He is now in his third cycle of this school year. Different from every cycle before this fall, they are less violent; he can go back to sleep; and they last only a few days. He has missed thirteen days scattered throughout eight weeks, which means he’s missed one-quarter of the current school year. He likes his teachers and classes; he has friends; he wants to be there; and migraines have laid him flat.

Because these cycles have been different, we don’t know what to expect. Which means we don’t know what to do and our lives feel on hold.

On Tuesday I talked with my friend after yet-more disappointing news. On Wednesday I talked with my sister as she anticipated difficult doctors’ appointments. On Thursday, when Tween returned to bed rather than school, I heard my own voice say what my loves had said before: “I just want my life back!”

So I have been praying, “peace of Christ,” my new mantra. When in the car, I turn the fan on my face to remind myself that God wants to blow His Spirit, His peace, into my life.

I pray peace for Tween, as we expect anxiety is a likely player in his migraines (though he can’t articulate it). I pray peace for Guy, who so desperately wants to fix things that he gets angry when he can’t. I pray peace for myself as I day-after-day take short days in the office to come home and work nearby my kiddo, who by that time is usually attempting homework sans class instruction. I pray peace as our plans for days and dates and celebrations fall to the wayside of illness.

I pray peace for my sister. I pray peace for my friend. I pray peace for our world…

I want my life back…and yet this, for now, is my life. No bother comparing “old normal” to “new normal,” today is life and this is what I get. Peace of Christ. Peace of Christ, friends.patricksbreastplate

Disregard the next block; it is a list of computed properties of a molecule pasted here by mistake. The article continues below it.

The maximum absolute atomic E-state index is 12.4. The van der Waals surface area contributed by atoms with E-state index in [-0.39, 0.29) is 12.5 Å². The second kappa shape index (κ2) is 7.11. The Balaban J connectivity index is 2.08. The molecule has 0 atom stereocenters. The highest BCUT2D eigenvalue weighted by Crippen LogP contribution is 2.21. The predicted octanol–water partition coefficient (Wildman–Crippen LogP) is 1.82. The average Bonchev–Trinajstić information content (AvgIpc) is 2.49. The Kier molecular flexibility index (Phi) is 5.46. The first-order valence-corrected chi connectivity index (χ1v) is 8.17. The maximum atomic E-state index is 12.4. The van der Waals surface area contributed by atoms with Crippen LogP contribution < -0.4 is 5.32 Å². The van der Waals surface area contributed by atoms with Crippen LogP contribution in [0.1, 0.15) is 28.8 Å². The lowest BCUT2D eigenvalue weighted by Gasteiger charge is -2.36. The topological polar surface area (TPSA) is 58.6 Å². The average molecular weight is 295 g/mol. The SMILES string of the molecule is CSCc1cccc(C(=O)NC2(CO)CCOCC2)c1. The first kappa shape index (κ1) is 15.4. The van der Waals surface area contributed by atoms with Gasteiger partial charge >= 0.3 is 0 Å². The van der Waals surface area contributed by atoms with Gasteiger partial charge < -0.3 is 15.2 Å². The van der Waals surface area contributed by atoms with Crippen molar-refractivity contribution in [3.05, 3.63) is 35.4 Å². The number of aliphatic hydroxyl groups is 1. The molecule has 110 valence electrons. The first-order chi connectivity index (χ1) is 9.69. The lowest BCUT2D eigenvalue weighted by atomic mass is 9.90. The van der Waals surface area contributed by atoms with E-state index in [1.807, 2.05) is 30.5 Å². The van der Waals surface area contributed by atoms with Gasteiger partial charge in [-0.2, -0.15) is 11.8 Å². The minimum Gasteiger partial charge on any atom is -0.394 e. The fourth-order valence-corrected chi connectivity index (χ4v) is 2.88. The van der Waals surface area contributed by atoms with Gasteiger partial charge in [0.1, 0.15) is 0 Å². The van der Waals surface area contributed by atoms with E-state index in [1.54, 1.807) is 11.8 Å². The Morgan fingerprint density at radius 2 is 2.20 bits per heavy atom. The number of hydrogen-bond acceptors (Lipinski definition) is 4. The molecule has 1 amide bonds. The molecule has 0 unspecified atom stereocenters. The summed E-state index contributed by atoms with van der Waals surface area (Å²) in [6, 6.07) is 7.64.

Meatless Monday – Apple Pie Oatmeal

Wish we could turn back time, to the good old days
When our momma sang us to sleep but now we’re stressed out
Stressed Out, 21 Pilots

I’m no singer but, like many mamas, I sang my babies to sleep. I even made up my own lullaby for Baby Teen which became Baby Tween’s lullaby as well. It was part of our ritual, a favorite few moments at the end of each day.

I don’t sing to them anymore. And there are absolutely times when any one of us might agree to take a spin on Hermione Granger’s time turner, back to those good old low-stress days.

An acquaintance inquired after Teen the other day. She said, “Every time I see him he seems so stressed out.”

He’s a high school senior attending a top 1% school in an extremely competitive, achievement-oriented community. So, yes, he is stressed out. And, bummer.

Unfortunately but not surprisingly, Back to School week did not go swimmingly. No, swimmingly is for summertime: fun in the sun, no set schedules, no morning hustle-bustle, and most importantly, No Homework, just learning and reading for fun. And far fewer arguments.

School Day 1 ended with a parent-child shouting match. Topic: stress and stress avoidance.

School Day 2 included Tween promising that he didn’t need his trumpet until next week. Later, a text that read: “I need my trumpet RIGHT NOW!”